View Full Version : I-beam Connections

Ian Latchford
10-31-2007, 05:53 PM
Hello Everyone
As a newbie i am sorry if this has been asked before.

I am designing a sub floor structure of WF16 x 36 L=30.
The configueration is like a T with two legs and is supported on I-Beams at each of the four ends. What is the recommended Beam to Post connection, and Beam to Beam.

Bruce Breedlove
10-31-2007, 06:01 PM
I would recommend that you have a structural engineer design this for you. Most areas require a SE stamp on structural designs anyway.

Ian Latchford
10-31-2007, 06:47 PM
Thanks for the response
I am having an Engineer provide the review and report for Building and Safety submission, however, I was trying to get a jump on developing the drawing details.

Thanks again

Bruce Breedlove
10-31-2007, 07:38 PM
Your engineer can provide those details. A lot depends on the loads and how he designs the structure. If you are using teleposts you can bend the ears of the post end around the bottom flange (if the flange is not too wide) or clamp the flange and plate together. Sometimes small holes may be drilled through the flange and plate to allow a bolted connection (the engineer would need to design this connection).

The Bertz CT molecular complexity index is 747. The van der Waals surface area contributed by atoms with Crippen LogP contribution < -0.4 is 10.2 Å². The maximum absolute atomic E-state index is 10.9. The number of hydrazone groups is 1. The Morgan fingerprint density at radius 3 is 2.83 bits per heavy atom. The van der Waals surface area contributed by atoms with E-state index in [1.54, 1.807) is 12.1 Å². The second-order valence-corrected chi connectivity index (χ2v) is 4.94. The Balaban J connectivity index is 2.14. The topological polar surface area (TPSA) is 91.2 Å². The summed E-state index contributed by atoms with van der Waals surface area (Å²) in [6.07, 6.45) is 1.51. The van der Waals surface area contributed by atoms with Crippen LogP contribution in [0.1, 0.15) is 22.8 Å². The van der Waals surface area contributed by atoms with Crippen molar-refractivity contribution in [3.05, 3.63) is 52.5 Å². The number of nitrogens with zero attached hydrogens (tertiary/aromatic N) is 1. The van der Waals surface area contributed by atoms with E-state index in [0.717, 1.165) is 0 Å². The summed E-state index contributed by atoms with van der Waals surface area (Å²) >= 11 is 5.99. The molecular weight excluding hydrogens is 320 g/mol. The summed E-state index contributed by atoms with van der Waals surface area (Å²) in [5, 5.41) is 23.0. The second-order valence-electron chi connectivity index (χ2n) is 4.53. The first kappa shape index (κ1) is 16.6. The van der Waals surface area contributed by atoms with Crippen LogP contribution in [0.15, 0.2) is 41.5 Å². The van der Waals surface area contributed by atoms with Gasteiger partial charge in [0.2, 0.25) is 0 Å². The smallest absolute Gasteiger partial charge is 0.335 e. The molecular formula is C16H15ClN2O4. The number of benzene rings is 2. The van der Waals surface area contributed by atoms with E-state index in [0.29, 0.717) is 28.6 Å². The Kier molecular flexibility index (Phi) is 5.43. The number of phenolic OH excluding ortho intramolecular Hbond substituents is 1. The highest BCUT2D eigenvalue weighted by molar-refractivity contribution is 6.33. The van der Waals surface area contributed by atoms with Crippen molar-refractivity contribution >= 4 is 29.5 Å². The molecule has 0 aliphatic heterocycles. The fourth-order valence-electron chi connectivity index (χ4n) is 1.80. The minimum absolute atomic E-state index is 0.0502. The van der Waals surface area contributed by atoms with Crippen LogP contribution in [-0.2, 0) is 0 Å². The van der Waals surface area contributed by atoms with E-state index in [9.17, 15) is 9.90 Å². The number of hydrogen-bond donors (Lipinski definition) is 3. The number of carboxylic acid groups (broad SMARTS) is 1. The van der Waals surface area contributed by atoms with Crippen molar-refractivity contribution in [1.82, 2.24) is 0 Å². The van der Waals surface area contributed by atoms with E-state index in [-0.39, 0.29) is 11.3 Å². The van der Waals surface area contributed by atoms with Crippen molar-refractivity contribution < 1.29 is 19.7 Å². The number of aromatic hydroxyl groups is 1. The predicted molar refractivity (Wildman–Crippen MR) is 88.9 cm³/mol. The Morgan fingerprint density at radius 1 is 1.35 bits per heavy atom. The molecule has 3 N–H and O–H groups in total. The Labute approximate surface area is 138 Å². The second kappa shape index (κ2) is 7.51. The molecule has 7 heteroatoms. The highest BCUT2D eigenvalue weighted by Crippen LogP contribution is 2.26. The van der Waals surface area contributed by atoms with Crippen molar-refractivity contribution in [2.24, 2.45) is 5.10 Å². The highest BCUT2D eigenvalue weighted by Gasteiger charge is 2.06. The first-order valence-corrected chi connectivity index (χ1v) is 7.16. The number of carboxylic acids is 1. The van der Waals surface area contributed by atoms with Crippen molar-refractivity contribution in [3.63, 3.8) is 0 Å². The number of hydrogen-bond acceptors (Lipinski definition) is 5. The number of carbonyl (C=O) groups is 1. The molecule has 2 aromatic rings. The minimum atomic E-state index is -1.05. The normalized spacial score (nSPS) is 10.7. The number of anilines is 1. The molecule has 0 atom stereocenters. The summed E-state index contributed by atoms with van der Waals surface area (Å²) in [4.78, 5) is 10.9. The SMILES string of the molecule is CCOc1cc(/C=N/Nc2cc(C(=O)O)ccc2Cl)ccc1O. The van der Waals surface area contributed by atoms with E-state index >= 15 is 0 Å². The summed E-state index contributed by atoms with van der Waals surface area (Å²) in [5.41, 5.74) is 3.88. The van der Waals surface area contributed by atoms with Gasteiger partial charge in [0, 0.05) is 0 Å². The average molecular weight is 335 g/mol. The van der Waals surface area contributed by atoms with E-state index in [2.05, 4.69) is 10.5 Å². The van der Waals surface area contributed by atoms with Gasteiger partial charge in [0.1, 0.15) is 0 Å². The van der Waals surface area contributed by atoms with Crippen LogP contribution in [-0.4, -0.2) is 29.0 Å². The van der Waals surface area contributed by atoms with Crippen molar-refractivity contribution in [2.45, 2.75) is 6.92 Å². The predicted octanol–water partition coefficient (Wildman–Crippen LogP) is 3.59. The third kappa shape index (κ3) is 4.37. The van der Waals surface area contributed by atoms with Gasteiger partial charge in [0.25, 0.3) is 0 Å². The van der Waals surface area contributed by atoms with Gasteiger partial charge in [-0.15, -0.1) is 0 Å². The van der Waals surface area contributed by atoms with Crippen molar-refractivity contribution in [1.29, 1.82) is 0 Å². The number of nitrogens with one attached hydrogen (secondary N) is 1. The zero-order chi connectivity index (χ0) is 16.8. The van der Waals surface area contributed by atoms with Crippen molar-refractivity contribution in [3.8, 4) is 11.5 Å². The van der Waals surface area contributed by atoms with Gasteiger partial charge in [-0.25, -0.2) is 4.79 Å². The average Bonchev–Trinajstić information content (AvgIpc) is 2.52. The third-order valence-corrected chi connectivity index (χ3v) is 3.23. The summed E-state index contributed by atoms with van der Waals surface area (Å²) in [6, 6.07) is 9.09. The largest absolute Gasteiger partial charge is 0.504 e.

Are you sure you are using WF16X30 and not a W16X31? I couldn't find the WF16X30 in my steel manual. The flange width of a W16X31 is 5.525" (so you can see if it is wider than the telepost plate and ears).

A common beam-to-beam connection is a bolted connection (or a welded & bolted connection) where one beam frames into the other beam and its web is bolted to angle iron that is bolted (or welded) to the web of the other beam. If the beams are the same size the flanges of the beam will need to be coped. Again, your engineer can provide these details.

Jerry Peck
10-31-2007, 08:07 PM
I am designing a sub floor structure of WF16 x 36 L=30.

Like Bruce, I know the "W" means "wide flange", the "16" is the depth of the beam, and the x36 means it weighs 36 pounds per linear foot, and I am presuming the L=30 means the length is 30 feet long.

But, like Bruce, I am not familiar with the "F" part either.

Be that as it may, you should leave the designing to the structural engineer.